In a Glass Cage
My twisted quest to find the worlds sickest and most twisted films has now led me to Agusí Villronga‘s 1987 art-house shocker “In a Glass Cage,” a film about pedophiles, Nazis, revenge torture, extreme fetish, and one of the weirdest sex scenes this side of David Cronenberg. This is a film that has been famously banned in several countries, mostly for its depictions of young boys in sexual situations, and for its general extremity. There was a recent midnight show of it in L.A., and the attendant crowd was mostly made up of art house hipsters and ambitious cinephiles like myself, but there was definitely a small contingent of decidedly unsavory types lurking in the darkness, assuredly getting an illicit thrill from the proceedings. I have to say that having weirdos lurking in the dark around you while watching a film like this can actually add to its terrifying appeal.
“In a Glass Cage” plays like an unholy marriage between Dario Argento‘s extreme stylized horror and Pedro Almodóvar‘s earnestly lurid melodrama. It’s long, Gothic corridors and expressionist lighting evokes a hothouse haunted mansion, while the presence of a lithe, sexy, crypto-homo Spanish gogo boy, slowly scheming against an old compatriot, killing youngsters, and possibly seducing an 11-year-old girl, plays like a particularly twisted soap opera loosed from Belial’s own video library. The combination raises “In a Glass Cage” to the level twisted, gut-churning grand opera. There are no films like this. Some may see that as a good thing.
The story follows an elderly doctor named Klaus (Günther Meisner), who is currently living out the end of his days in an iron lung, being looked after by his Doberman-like wife (Marisa Paredes), and his innocent 11-year-old daughter (Gisèla Echevarría). He was paralyzed after a failed suicide attempt, and is not in the best of spirits. We learn in an introduction that Klaus was once a Nazi doctor (think Joseph Mengele), and we learn, in the glibbest possible fashion, that he is a legitimate pederast; the first scene of the movie is of the still able-bodied Klaus, in a flashback, tongue-kissing the corpse of a naked 9-year-old boy, suspended by its wrists. No special effects were used for this scene; a real little boy had to be stripped and kissed for it. Its constant use of real children in real danger adds much of the film’s dark edge, and pushes it ever so uncomfortably into the realms of moral irresponsibility. I’m sure the parents of these boys knew what was going on, and I can only assume that the director knew how to explain the difference between what was imaginary and what was real, but watching Meisner lick hungrily at a young boy’s inert face… well, it can give anyone the jibblies.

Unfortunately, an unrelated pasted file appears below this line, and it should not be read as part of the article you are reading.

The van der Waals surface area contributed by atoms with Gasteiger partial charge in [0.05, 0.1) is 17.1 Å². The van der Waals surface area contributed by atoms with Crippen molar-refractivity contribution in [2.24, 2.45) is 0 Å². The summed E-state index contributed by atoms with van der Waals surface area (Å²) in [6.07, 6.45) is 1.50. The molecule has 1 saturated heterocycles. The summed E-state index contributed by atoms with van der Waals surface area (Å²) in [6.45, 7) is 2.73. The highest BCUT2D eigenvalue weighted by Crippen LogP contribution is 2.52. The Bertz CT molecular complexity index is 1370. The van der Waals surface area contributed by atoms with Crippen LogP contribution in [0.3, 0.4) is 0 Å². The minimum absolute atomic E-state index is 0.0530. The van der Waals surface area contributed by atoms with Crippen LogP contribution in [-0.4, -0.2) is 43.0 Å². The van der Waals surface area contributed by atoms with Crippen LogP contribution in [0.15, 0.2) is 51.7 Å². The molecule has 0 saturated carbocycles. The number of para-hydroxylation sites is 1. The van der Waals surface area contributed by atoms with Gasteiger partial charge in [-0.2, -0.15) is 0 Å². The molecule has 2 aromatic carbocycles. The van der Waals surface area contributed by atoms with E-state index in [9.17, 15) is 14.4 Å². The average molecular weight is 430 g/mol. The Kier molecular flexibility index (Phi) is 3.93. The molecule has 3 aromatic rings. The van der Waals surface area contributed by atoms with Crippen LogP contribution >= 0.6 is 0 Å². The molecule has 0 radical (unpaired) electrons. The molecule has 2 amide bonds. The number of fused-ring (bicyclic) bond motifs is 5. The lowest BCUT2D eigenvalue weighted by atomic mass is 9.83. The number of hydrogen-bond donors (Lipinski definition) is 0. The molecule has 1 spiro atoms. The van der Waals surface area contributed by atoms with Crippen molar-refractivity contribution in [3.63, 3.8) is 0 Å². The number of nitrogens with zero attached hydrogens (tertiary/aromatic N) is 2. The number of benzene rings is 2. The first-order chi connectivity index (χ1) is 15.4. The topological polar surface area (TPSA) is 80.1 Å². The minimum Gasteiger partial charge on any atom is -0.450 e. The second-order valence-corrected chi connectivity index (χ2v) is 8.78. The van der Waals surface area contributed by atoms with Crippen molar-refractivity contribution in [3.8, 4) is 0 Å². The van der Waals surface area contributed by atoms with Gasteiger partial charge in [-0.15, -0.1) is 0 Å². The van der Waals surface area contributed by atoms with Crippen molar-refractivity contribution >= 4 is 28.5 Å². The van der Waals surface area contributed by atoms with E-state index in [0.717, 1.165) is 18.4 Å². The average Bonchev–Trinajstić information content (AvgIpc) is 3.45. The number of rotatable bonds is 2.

Klaus, we learn, needs an extra caretaker around the house, to look after his breathing machine and to shave and wash him. A mysterious young man appears at the door. This is Angelo, played by the curiously handsome and definitely inscrutable David Sust. Angelo seems talented and capable, if not a mite curt and brusque. On his first night staying in this secluded mansion, Angelo sneaks into Klaus’ room, opens his iron lung, and, while Klaus is gasping for air, briefly fellates him. What? What is going on here? Angelo reveals nothing, and his stern features belie nothing but a mild sinister air. The torture continues as Anelo finds and relates back to him an old diary of Klaus’, describing in horrific detail all of the acts of child-rape he committed during the war.
Eventually Angelo’s true colors begin to show. I don’t want to reveal too much, partly from critical integrity, but mostly because the details are a bit too harrowing to relate. I will say that, eventually, Angelo and Klaus are mostly alone in the mansion, and a series of victims is lured inside to be sexually tortured and killed. One young boy is stripped and is forced to sing right up until his death. Again, this doesn’t seem like its pretend violence. This is a psycho-sexual thriller with no interest in being playful or joyous or adolescent. This is a cold, dark film, dripping with dirty sex, proper illicit adult filth, and a sense of humor so dark that it could pass for downright sadism. I keep wanting to go back to the phrase “soap opera.” “In a Glass Cage” is a horror soap. Torture Porn meets Telemundo. With disturbing pedophilia thrown in.
You will not find this film on your casual internet movie sites, and it will only be carried by the more specialty video stores in big cities. While I don’t think “In a Glass Cage” is necessarily I want to recommend people see (it’s going to shake you up), I have to say that it is powerful and gorgeous, and has the ability to unnerve horror audiences in a world where genre fans all seem to be jaded.